OSHA, the Occupational Safety and Health Administration, recently released updated proposals concerning worker exposure to silica. OSHA estimates that 1.85 million American workers are exposed to respirable crystalline silica. Of those, the office estimates 640,000 to have PELs (Permissible Exposure Limits) above the new proposed standards. OSHA is in the process of accepting public comment on the suggested limits. The National Demolition Association has joined 23 other construction trade alliances in deeming the new limits impractical, difficult to apply and enforce, and harmful for the economy.
Construction and demolition contractors inhale tiny silica crystals while cutting rock, doing foundry work, drilling/cutting concrete, sandblasting, and during various other construction tasks. Crystalline silica is common in soil and rocks. Quartz is one type of crystalline silica. Over time, inhaling crystalline silica can lead to the development of respiratory diseases such as lung cancer, silicosis, and tuberculosis, as well as kidney disease. The silica crystals cause lung scar tissue to develop, which in turn restricts how much oxygen the lungs can take in.
As a leader in Portland industrial demolition, we are actively monitoring the OSHA standards process, since our business would be included in any new regulations. Here’s what OSHA’s proposed PEL limits include:
- Measure silica levels if they may be above 25 micrograms of silica per cubic meter of air μg/m3, when averaged over an 8-hour workday.
- Provide respiratory protection for workers who are exposed to levels above 50 μg/m3 over an 8-hour workday.
- Restrict worker access to areas with silica levels above the PEL of 50 μg/m3.
- Limit exposure levels with dust controls. For instance, spraying water on the blades of stationary masonry saws can greatly decrease respiratory silica levels.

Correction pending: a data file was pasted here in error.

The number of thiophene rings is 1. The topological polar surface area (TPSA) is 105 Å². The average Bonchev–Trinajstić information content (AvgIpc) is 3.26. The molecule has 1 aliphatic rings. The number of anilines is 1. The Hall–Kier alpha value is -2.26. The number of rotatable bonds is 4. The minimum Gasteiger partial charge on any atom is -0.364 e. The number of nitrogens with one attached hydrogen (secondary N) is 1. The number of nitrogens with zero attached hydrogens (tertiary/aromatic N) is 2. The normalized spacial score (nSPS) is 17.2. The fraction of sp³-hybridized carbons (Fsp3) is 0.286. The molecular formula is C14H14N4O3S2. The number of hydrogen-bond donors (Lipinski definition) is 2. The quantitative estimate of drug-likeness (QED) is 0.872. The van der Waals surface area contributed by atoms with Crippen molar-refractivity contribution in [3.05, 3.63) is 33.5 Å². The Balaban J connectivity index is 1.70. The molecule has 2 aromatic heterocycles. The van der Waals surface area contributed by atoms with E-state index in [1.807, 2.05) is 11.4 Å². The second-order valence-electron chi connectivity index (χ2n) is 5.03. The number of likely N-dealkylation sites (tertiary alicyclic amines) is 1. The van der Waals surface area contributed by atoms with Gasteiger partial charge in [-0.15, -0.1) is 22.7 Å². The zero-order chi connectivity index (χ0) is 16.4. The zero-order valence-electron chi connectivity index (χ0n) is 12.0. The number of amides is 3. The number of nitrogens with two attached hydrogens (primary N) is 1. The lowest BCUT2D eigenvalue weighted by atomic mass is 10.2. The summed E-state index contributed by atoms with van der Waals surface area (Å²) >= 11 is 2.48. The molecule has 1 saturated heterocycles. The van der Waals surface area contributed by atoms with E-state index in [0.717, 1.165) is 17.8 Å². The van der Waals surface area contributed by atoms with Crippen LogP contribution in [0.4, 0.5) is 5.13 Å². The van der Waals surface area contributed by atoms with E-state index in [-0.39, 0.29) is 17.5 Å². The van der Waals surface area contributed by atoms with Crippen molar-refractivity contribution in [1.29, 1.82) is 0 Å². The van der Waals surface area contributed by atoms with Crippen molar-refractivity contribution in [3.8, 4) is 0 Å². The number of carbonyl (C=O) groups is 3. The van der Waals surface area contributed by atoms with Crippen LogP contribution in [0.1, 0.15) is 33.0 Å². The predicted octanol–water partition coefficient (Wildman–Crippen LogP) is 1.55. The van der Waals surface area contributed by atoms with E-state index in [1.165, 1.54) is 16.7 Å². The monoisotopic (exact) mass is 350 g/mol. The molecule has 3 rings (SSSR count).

- Outfit workers with respirators when dust control measures can’t prevent exposure to the PEL.
- Provide medical exams for workers who are exposed to the PEL for 30 or more days of the year. The exams may include diagnostics such as x-rays and lung function tests, and they must be provided every three years.
- Educate workers on what causes silica exposure, and how to minimize their exposure to respiratory crystalline silica.
- Maintain records of exposure levels and medical exams.
OSHA’s recommendations also provide flexible alternatives for construction tasks. By following these alternatives, businesses can avoid having to measure silica levels. Vacuum dust collection systems, water delivery systems, and other dust minimization tactics are included in these flexible alternatives. OSHA estimates that these new limits would save 700 lives per year. It would also eliminate 1,600 cases of silicosis annually.
The National Demolition Association (NDA) has responded to the proposed limits. As a part of the Construction Industry Safety Coalition (CISC), the NDA participated in a Silica Coalition to evaluate how the new OSHA standards could impact the US construction and demolition industry. The coalition concluded that the new standards are not practical given everyday construction practices. According to the NDA and the Silica Coalition, the proposed guidelines are impractical, unenforceable, and a threat to the vitality of the construction economy. The NDA and the CISC are actively communicating this standpoint through the silica rulemaking process.